Monday, August 23, 2010

Battle of the Prizes - American Version - The Optimist's Daughter

This book is as Southern as grits and a Coke with your bacon and eggs for breakfast. I'm tempted to view the characters as stereotypes, and maybe they are drawn a bit broadly in places, but then again, I feel that I have known them. They ring so true that it's hard to dismiss them. Florida isn't really "the South" because we have so many Yankees here, but I swear I have met some of these women and witnessed their social graces.

Laurel McKelva Hand is indeed her father's daughter. Although she has escaped the South, the Southern way is still strong in her: both sustaining and stifling. She returns to New Orleans to be with her father through a difficult surgery and a disastrous convalescence that leads to his death. Laurel then accompanies her father's body home to the small town in Mississippi where he will be buried. There she is warmly welcomed into the sorority of her childhood friends (the "bridesmaids," who are ladies with names like Miss Tennyson Bullock) and gains some important insights into her parents' marriage and her own character.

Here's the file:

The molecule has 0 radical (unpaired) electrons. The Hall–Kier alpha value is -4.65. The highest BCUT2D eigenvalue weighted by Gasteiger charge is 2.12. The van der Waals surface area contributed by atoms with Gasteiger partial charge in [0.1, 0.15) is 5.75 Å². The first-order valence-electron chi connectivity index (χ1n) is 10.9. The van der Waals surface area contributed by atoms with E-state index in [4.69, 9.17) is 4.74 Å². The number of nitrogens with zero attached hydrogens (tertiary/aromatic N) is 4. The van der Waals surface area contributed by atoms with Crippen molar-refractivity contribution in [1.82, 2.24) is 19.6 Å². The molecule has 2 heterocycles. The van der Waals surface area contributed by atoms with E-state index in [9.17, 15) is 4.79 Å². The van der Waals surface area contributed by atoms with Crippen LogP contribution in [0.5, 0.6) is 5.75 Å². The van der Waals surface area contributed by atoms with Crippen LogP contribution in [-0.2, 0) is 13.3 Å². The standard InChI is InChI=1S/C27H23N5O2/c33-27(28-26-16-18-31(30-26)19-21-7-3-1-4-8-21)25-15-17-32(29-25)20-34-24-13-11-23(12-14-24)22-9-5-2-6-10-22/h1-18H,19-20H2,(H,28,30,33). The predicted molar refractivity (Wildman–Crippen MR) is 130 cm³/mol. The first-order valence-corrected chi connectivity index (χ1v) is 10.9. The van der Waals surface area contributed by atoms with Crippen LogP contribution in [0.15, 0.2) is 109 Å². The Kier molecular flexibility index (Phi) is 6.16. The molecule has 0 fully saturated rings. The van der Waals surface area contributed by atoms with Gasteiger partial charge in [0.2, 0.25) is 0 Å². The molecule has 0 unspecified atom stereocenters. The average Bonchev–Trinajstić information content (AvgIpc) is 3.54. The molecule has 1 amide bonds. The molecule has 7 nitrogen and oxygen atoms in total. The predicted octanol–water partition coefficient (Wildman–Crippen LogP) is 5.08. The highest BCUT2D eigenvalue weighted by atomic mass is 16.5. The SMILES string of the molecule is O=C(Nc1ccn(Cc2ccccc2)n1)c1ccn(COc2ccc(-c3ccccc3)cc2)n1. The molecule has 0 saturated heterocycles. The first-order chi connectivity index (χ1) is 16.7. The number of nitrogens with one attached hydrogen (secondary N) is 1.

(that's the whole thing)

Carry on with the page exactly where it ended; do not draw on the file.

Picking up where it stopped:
From the outset Laurel is forced to cope with her father's second wife, a truly insufferable woman. Reading about Fay is like hearing nails on a chalkboard. Horrible as she is and much as I disliked her, Fay is far too real to be a caricature. I was entirely caught up in the story and in the climactic scene, I was very disappointed that Fay didn't get conked over the head with something. It might have ruined the story (or turned it into another kind of story altogether) but it would have felt so good!

This novel can be read as a journey novel, or a coming-of-age novel, or simply as a well-crafted tale of events in one Southern daughter's life. It is all these things, and somehow also more.

Excerpt (after the cemetery):

In the parlor, the fire had mercifully died out. Missouri and Miss Tennyson got all the chairs back into place in the two rooms here and the dining room, and the crowd of bridesmaids had succeeded among them in winding the clock on the mantel and setting the hands to the time--only ten minutes past noon--and starting the pendulum.

Miss Tennyson Bullock, from the dining room, gave out the great groan she always gave when a dish had been made exactly right; it was her own chicken mousse. She invited them in.

Fay stared at the spread table, where Miss Tennyson, Miss Adele, Tish, and some of the other bridesmaids were setting plates and platters around. . . . "I think things have gone off real well," said Fay.

1 comment:

  1. I loved that book! Your review has reminded me why.

    The link to your review is now posted on the Battle of the Prizes page. Thanks, again, for participating!

    ReplyDelete

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